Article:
The government had sought a "care and protection" order for the teenager, which could have seen her taken away from her deaf father, the South China Morning Post reported.
Analysts saw the move as an attempt to frighten children out of participation in the recent democracy protests and an effort to intimidate parents out of letting their children take part.
Protesters blocked streets for 79 days from the end of September to pressure Beijing to allow free elections in the former British colony.
The girl was sent to a children's home after being arrested last month following her drawing of a flower on the "Lennon Wall," where protesters posted notes of support to one another.
She was held at a police station for 17 hours before police applied for a protection order from the court Dec. 29, the newspaper reported.
The girl was forced to stay at a children's home for two nights before a public outcry and an urgent hearing before a High Court judge led to her being granted bail on the evening of Dec. 31. The judge allowed the teen to return home, but under curfew conditions.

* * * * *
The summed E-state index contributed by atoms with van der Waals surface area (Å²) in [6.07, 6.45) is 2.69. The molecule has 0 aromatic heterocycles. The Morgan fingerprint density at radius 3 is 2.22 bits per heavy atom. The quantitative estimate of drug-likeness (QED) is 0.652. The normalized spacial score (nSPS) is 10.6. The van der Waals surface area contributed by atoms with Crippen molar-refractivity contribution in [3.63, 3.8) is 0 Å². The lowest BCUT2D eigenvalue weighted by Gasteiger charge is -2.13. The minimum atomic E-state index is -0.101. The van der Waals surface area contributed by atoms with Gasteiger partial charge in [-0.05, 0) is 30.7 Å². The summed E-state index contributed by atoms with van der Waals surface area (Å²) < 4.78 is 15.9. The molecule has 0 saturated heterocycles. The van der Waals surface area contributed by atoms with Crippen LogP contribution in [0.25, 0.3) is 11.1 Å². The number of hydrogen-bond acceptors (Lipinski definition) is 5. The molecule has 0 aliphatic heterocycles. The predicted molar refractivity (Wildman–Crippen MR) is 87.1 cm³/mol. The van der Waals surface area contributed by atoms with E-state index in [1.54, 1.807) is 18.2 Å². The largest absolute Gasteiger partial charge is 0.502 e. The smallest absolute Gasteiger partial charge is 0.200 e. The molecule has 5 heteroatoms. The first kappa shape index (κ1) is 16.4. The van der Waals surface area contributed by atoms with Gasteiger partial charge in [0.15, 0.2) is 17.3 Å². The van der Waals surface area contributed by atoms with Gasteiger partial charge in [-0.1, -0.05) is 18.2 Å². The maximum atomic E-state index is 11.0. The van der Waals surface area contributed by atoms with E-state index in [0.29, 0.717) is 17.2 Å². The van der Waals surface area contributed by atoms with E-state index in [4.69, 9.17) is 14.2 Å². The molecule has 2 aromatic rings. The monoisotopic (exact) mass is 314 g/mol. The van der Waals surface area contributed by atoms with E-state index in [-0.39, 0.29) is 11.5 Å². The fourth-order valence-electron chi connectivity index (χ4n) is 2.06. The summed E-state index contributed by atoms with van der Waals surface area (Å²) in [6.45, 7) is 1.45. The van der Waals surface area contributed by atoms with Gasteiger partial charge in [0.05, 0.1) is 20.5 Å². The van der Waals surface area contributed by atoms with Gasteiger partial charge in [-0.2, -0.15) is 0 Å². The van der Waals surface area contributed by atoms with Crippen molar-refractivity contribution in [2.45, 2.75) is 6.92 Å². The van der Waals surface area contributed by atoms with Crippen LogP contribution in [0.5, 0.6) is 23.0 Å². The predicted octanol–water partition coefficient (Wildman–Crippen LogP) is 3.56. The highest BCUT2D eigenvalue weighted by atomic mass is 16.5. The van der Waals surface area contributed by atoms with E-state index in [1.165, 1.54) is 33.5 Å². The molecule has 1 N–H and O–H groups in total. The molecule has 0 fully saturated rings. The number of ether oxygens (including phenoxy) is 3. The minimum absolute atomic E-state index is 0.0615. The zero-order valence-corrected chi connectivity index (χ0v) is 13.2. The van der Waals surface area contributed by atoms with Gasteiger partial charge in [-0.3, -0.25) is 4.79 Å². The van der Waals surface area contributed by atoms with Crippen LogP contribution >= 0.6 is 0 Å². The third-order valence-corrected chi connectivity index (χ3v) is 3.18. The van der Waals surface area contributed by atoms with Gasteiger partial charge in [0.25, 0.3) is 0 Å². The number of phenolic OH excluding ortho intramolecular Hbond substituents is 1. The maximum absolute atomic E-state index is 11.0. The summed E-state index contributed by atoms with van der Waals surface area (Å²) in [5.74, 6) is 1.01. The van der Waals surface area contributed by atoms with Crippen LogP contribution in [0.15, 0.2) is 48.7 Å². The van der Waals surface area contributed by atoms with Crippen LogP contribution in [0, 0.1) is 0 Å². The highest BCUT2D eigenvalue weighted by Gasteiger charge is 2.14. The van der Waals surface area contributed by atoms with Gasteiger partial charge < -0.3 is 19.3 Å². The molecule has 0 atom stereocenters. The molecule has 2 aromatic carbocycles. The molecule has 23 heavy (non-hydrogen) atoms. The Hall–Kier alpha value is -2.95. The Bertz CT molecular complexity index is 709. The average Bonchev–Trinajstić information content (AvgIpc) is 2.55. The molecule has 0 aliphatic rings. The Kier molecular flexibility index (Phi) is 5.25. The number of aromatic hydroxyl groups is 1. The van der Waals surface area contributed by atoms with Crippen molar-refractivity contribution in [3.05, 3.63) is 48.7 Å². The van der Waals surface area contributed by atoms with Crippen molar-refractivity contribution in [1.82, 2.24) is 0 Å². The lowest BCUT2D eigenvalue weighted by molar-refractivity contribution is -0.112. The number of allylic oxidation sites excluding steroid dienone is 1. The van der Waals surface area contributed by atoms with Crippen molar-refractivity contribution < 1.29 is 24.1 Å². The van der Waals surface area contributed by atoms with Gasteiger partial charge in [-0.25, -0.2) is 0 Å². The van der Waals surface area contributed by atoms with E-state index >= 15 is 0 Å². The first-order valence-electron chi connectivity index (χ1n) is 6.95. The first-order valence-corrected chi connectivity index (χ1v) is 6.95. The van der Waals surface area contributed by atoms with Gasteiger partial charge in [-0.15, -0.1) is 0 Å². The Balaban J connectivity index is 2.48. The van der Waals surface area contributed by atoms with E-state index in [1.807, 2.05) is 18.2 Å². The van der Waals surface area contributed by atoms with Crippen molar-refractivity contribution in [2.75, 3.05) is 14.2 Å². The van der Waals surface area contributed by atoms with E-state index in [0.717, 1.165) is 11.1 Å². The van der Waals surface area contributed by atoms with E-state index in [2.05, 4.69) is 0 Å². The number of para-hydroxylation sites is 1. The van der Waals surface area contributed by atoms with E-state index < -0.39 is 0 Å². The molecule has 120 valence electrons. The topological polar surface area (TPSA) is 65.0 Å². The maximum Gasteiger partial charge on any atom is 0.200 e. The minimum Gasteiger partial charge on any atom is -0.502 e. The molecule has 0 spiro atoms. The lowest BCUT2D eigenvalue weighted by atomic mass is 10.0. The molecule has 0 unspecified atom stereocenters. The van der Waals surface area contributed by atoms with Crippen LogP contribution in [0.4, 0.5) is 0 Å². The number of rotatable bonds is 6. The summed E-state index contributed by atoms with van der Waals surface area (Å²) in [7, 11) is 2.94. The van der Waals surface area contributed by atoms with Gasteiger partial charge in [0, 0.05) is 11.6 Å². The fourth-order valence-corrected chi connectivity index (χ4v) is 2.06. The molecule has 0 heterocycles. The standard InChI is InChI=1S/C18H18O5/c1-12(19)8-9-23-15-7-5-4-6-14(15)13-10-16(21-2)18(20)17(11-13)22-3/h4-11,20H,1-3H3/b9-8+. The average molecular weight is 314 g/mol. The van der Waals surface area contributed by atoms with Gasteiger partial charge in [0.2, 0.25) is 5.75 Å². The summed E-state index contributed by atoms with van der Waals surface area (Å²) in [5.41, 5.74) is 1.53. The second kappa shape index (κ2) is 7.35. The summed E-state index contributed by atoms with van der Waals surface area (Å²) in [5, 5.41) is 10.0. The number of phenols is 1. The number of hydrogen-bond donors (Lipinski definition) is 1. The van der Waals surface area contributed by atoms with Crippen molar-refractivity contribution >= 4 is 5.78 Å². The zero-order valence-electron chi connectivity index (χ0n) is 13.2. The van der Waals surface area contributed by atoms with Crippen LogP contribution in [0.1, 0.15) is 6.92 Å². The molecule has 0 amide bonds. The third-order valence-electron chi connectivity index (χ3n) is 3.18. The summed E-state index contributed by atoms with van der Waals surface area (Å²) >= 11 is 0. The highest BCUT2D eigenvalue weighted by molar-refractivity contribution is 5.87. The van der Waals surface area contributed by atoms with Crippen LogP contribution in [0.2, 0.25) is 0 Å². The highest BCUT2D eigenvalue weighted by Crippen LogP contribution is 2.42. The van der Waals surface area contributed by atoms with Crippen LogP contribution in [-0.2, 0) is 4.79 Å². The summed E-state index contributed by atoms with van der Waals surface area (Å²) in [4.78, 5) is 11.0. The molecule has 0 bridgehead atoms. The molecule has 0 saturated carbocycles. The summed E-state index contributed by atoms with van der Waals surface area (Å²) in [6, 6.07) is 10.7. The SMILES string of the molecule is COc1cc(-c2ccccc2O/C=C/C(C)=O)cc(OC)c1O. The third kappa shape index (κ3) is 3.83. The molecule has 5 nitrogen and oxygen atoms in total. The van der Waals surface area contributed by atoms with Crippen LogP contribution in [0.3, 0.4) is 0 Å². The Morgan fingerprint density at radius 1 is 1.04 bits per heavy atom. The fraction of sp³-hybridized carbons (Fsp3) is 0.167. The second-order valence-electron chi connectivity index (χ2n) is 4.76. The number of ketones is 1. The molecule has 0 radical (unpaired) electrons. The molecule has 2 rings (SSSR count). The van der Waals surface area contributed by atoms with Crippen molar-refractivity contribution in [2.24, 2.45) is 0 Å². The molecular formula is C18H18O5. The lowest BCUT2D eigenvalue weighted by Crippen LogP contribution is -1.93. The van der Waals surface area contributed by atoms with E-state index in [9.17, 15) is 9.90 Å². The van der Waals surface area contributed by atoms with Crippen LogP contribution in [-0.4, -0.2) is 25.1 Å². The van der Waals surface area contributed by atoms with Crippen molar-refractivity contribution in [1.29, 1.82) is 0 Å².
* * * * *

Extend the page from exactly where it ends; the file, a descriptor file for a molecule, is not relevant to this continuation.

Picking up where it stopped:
“After reading the social worker’s report, I find that it is not necessary to grant the child protection order at this stage,” the court's magistrate said Monday, according to the newspaper's report.
The actions of the police and the magistrate who granted the initial order have raised concern, with some social workers and lawmakers saying normal procedures were not followed as a social worker had not been consulted before the order was applied for.
Pro-democracy student group Scholarism said more than 55,000 people signed a petition demanding to know why a protection order was sought.